Please use this identifier to cite or link to this item: http://dx.doi.org/10.23668/psycharchives.4961
Title: Narrative identity’s nomological network: Expanding and organizing assessment of the storied self
Authors: Dunlop, William L.
Issue Date: 8-Jul-2021
Publisher: PsychArchives
Abstract: The Life story, or narrative identity, is a psychosocial construction that brings together and integrates the self and experience within a broad story-based framework. Personality psychologists typically capture aspects of this inner story by prompting participants for descriptions of life chapters and/or specific and self-definitional autobiographical key scenes (e.g., high points, low points, turning points). Features of participants’ responses are then quantified for their thematic and/or structural content. There exists a number of additional and complementary assessment techniques that could buttress study of, and theory pertaining to, narrative identity. Here, I work to identify these assessments, which include self-reports, informant reports, and behavioral observations, and organize them within narrative identity’s nomological network. This work concludes with a number of suggestions for the ways in which traditional assessments may be better attuned to capture narrative identity’s integrative nature.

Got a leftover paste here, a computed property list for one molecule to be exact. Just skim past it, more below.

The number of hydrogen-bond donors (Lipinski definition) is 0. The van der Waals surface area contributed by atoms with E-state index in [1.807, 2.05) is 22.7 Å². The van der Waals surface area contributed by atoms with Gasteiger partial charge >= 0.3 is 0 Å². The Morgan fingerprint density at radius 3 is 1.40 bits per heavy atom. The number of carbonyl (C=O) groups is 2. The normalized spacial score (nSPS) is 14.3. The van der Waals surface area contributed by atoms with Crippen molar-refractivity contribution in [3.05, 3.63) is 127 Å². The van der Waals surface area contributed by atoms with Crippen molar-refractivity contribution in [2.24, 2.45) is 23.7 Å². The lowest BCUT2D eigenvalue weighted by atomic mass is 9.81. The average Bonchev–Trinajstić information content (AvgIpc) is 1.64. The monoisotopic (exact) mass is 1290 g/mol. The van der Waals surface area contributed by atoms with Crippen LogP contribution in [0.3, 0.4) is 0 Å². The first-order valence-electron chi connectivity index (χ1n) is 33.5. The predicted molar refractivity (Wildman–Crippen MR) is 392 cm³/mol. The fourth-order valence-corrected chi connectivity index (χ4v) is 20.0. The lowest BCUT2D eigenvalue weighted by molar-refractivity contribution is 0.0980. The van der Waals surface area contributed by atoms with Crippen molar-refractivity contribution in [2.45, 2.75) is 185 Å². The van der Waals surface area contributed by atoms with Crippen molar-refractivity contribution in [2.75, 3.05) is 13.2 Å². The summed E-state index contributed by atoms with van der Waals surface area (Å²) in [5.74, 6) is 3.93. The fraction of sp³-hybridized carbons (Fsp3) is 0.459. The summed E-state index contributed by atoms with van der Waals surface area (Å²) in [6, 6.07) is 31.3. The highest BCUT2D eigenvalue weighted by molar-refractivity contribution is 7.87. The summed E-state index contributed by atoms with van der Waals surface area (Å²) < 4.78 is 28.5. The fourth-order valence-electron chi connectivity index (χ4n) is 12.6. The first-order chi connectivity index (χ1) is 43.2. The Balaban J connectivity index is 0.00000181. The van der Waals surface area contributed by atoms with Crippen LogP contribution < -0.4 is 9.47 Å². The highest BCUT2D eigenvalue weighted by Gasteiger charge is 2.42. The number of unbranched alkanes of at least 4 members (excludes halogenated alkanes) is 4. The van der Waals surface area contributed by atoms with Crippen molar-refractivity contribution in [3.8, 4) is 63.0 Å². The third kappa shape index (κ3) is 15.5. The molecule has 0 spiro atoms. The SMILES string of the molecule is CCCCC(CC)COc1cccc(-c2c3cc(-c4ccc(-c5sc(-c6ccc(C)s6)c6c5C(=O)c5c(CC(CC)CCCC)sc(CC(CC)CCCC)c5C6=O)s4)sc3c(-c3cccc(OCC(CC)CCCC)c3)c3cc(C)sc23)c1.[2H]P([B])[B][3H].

URI: https://hdl.handle.net/20.500.12034/4389
http://dx.doi.org/10.23668/psycharchives.4961
Citation: Dunlop, W. L. (in press). Narrative identity’s nomological network: Expanding and organizing assessment of the storied self [Author accepted manuscript]. Personality Science. http://doi.org/10.23668/psycharchives.4961
Appears in Collections:Article

Files in This Item:
File Description SizeFormat 
Dunlop_2021_Narrative Identity_PS_AAM.pdf
Public UseCC-BY 4.0
Author Accepted Manuscript908,23 kBAdobe PDFDownload